Debut: November 2016

 




   

.: Min Hin Chong's U.S.S. Gambier Bay - (in progress)

Brand:

Hasegawa
#40027

Scale:

1/350

Modelling Time:

? hrs

PE/Resin Detail:

none

Comments:

"Avengers & Wildcats that will form the air wing for my WIP U.S.S. Gambier Bay."

USS Gambier Bay (CVE-73)

From Wikipedia, the free encyclopedia
USS Gambier Bay
History
United States
Name: USS Gambier Bay
Builder: Kaiser Shipyards
Laid down: 10 July 1943
Launched: 22 November 1943
Commissioned: 28 December 1943
Struck: 27 November 1944
Nickname(s): Kaiser Coffin
Fate: Sunk on 25 October 1944 in the Battle off Samar
General characteristics
Class and type: Casablanca-class escort carrier
Displacement: 7,800 long tons (7,900 t)
Length: 512 ft 3 in (156.13 m) (o/a)
Beam: 65 ft 2 in (19.86 m), 108 ft (33 m) maximum width
Draft: 22 ft 6 in (6.86 m)
Installed power: 9,000 ihp (6,700 kW)
Propulsion:
  • 2 × 5-cylinder Skinner Uniflow reciprocating steam engines
  • 4 × 285 psi boilers
  • 2 × screws
Speed: 19 kn (22 mph; 35 km/h)
Range: 10,240 nmi (11,780 mi; 18,960 km) at 15 kn (17 mph; 28 km/h)
Complement: 860
Armament:
Aircraft carried: 28
Aviation facilities:
Service record
Part of: United States Pacific Fleet
Commanders: Captain Hugh H. Goodwin, Captain Walter V. R. Vieweg
Operations: Mariana and Palau Islands campaignPhilippines campaignBattle off Samar
Awards:

USS Gambier Bay (CVE-73) was a Casablanca-class escort carrier of the United States Navy. She was sunk in the Battle off Samar during the battle of Leyte Gulf after helping to turn back a much larger attacking Japanese surface force. She was the only American aircraft carrier sunk by enemy gunfire during World War II.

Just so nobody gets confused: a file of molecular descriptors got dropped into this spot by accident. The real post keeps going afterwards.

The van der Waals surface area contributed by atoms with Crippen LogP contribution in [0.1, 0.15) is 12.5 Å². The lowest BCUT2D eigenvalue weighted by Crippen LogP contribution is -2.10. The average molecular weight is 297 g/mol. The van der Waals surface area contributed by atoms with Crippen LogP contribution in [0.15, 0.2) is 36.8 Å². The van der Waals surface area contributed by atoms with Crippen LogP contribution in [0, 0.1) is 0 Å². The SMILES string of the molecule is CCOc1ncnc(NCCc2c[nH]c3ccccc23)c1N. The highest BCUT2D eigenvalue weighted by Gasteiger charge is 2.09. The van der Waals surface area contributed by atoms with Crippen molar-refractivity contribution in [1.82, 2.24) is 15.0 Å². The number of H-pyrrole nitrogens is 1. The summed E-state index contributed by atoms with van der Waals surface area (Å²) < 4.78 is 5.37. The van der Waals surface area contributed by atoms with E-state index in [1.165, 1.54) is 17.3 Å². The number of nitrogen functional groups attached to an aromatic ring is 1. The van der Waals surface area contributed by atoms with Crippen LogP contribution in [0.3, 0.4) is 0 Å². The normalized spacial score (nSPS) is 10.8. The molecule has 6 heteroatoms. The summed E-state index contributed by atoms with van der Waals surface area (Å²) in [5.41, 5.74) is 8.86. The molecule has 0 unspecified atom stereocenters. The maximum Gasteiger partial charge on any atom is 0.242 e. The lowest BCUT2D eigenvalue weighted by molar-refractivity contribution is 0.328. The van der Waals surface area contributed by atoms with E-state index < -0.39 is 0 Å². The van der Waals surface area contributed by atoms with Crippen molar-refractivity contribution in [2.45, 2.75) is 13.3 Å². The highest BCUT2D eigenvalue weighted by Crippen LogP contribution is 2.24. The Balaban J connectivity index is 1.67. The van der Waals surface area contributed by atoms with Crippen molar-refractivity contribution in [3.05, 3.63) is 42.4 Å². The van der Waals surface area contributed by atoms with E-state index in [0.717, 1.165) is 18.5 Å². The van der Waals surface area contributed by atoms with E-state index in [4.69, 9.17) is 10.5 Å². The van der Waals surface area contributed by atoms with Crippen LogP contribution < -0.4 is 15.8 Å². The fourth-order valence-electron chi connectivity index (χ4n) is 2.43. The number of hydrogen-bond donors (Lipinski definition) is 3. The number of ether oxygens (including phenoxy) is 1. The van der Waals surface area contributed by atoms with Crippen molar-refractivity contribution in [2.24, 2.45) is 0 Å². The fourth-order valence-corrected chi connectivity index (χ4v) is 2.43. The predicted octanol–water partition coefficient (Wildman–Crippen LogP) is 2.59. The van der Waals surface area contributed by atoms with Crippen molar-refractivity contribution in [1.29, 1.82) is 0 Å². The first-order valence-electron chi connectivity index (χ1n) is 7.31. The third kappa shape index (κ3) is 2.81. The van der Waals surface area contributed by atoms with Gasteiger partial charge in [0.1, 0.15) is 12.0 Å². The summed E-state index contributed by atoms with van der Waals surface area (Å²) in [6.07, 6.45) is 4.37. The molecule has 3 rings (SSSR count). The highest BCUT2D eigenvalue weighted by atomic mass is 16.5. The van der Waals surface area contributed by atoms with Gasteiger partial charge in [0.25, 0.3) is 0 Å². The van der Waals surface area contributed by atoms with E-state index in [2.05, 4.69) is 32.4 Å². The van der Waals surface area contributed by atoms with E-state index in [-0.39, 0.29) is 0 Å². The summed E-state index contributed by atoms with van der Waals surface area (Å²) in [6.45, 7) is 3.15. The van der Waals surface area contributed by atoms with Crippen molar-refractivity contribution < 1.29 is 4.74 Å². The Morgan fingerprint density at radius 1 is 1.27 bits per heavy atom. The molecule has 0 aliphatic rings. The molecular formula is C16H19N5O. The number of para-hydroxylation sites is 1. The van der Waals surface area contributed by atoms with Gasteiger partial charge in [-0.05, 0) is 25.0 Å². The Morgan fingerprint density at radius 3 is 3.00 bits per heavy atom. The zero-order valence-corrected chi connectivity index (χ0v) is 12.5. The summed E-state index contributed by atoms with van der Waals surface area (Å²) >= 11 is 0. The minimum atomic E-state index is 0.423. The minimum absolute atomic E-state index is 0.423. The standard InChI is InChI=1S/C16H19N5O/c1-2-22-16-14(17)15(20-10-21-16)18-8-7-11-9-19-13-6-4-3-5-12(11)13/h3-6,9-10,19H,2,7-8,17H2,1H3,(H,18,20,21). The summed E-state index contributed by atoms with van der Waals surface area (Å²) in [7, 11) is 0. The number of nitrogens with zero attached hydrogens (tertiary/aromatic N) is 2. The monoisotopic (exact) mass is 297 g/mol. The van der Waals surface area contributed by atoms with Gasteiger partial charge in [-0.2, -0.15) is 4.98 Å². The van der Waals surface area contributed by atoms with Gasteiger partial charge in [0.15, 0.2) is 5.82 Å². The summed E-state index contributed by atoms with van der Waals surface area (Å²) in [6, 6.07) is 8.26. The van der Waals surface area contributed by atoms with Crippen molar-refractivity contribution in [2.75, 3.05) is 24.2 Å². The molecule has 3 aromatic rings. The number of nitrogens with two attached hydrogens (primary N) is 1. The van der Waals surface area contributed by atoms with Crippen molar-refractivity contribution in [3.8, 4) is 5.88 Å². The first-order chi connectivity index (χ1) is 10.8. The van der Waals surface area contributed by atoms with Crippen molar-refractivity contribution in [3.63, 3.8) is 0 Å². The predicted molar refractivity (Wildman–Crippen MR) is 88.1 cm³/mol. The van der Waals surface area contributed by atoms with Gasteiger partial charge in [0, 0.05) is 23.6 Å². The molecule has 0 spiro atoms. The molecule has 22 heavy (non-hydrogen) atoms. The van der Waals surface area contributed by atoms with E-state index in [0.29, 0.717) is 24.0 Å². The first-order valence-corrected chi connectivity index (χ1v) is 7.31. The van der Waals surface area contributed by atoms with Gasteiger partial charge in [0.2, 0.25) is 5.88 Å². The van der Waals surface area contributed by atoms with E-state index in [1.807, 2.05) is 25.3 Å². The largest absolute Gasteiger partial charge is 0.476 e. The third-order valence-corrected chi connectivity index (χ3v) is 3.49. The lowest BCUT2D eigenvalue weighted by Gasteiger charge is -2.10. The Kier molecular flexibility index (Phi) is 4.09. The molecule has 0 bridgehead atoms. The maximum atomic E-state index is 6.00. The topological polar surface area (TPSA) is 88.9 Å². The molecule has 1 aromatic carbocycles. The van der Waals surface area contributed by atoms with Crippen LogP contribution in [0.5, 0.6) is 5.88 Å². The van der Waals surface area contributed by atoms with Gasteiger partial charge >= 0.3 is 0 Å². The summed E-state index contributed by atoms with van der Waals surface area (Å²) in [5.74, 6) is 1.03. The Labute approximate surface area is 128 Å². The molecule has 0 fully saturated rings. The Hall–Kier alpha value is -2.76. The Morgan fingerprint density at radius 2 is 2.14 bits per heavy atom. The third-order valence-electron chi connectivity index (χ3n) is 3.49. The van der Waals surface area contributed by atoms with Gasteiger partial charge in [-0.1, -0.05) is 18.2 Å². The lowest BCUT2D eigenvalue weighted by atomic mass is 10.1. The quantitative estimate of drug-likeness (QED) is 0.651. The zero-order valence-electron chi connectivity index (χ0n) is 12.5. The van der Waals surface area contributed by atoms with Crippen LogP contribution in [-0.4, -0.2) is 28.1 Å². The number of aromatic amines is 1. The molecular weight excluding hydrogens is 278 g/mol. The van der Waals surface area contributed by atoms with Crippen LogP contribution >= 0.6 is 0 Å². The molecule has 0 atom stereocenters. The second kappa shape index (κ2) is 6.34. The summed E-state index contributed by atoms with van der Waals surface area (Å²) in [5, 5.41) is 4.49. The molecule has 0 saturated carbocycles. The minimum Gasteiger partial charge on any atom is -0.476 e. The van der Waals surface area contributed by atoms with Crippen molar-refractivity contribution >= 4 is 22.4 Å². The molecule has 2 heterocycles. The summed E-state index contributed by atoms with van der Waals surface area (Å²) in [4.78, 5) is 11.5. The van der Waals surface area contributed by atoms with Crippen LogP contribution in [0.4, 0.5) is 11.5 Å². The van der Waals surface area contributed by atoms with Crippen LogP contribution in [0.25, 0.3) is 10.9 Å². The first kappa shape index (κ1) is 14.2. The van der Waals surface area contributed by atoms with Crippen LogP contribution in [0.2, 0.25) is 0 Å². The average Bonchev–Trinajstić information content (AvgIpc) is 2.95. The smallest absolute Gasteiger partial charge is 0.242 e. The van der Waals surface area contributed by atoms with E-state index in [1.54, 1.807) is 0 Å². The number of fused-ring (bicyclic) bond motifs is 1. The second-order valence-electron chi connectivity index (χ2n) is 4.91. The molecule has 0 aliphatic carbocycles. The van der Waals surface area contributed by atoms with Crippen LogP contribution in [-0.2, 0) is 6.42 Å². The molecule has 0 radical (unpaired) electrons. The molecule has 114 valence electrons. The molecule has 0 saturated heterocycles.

Named for Gambier Bay on Admiralty Island in the Alaska Panhandle, she was originally classified AVG-73, was reclassified ACV-73 on 20 August 1942 and again reclassified CVE-73 on 15 July 1943; launched under a Maritime Commission contract by the Kaiser Shipbuilding CompanyVancouver, Washington on 22 November 1943; sponsored by Mrs. H. C. Zitzewitz, wife of Lieutenant Commander Zitzewitz, the Senior Naval Liaison Officer (SNLO) assigned to Kaiser's Vancouver Yard from the Navy's Bureau of Ships; and commissioned at Astoria, Oregon on 28 December 1943, Captain Hugh H. Goodwin in command.

The ship was referred to as the "Bonus Ship" by yard personnel because she was the 19th carrier delivered in 1943. The yard had originally projected 16 carriers would be delivered before the end of 1943, however, in September the Navy asked the yard to increase that number by at least two more. To rally the workers, Kaiser initiated a campaign called "18 or More by '44" to meet the new challenge. Gambier Bay—being the 19th and last Kaiser-built carrier commissioned in 1943—hence was dubbed the "Bonus Ship". No ships in her class survive to this day.

Service history

World War II

Model of Gambier Bay at USS Midway museum

After shakedown out of San Diego, the escort carrier sailed on 7 February 1944 with 400 troops embarked for Pearl Harbor, thence to rendezvous off the Marshalls, guarded by the destroyer Norman Scott, where she flew 84 replacement planes to the fleet carrier Enterprise. She returned to San Diego via Pearl Harbor, ferrying aircraft for repairs and qualified carrier pilots off the coast of Southern California. She departed on 1 May to join Rear Admiral H. B. Sallada's Carrier Support Group 2 (TG 52.11), staging in the Marshalls for the invasion of the Marianas.